Friday, January 20, 2012

Awards-Nazi Awards nominations: Documentary

Inevitably, I never get out to as many documentaries a year as I would like. I usually only see five or six a year, so a nomination from me isn't always an indication of how good I think a doc is (last year's atypically rich crop being the exception). So if I catch other docs later on that I really dig, I'll retroactively amend this slate of nominees Best Documentary accordingly.

Buck (Cindy Meehl):
A nicely shot biography of an inherently likable character; the warm and humane Buck Brannaman, the expert horseman who inspired The Horse Whisperer. His way with the animals is fascinating to observe.

Hell and Back Again (Danfung Dennis):
Given it's thematic similarities to The Hurt Locker or Restrepo, it would be dangerously easy for viewers to dismiss this topic as old hat, but Hell and Back Again possesses an equally potent emotional gut punch, not to mention an artistic quality that previous Iraq war films have not.

If a Tree Falls (Marshall Curry):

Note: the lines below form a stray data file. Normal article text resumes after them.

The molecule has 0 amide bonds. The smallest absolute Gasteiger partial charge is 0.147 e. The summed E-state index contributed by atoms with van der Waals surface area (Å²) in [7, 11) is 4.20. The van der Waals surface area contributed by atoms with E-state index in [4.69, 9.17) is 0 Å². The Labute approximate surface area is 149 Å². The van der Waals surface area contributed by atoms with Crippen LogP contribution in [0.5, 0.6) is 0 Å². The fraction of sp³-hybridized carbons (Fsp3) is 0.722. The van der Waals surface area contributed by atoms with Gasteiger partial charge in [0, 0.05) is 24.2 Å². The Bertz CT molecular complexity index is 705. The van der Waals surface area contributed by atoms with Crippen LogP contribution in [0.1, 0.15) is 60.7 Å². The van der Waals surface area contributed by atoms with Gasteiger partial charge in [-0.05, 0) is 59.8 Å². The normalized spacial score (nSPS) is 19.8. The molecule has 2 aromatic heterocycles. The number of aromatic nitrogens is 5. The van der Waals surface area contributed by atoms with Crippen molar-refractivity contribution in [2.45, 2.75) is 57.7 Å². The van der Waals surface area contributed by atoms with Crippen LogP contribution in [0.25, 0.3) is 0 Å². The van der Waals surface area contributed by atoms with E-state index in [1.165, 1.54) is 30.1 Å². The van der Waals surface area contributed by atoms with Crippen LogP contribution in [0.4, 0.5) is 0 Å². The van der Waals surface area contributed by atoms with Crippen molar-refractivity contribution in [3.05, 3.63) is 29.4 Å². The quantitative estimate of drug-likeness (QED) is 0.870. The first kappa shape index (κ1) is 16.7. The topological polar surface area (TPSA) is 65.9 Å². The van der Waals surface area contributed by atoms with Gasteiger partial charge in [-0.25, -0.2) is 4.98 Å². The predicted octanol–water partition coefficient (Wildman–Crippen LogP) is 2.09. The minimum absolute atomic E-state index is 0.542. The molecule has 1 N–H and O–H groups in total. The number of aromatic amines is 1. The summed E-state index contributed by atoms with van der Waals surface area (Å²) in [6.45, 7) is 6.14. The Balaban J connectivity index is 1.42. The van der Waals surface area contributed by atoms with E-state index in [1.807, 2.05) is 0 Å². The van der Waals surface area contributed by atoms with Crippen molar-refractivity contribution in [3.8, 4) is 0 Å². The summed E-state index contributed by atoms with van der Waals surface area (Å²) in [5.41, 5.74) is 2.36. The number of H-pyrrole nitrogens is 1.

A very interesting account of how peaceful environmental protest degenerated into destructive acts of so-called eco-terrorism. The film is carefully objective, simply presenting the situation and the players to the audience, allowing us to make our own judgements on the many debatable grey areas.

The Interrupters (Steve James):
A gripping but upsetting time-capsule version of Chicago at its most horrifying. We actually witness conflicts unfold in front of the camera. At the same time, his film is an inspiration, replenishing our hope with his tactful exposition of the interrupters' own redemptive backstories.

Project Nim (James Marsh):
The film avoids ever feeling too clinical or obsessed with the science of the situation. Rather, Marsh bubbles the emotions to the surface of this sobering tale; Not only Nim's emotions, but those of his human teachers and caregivers.

Just missed: Senna

1 comment:

  1. If you have netflix streaming, I know they have Bill Cunningham, worth a watch...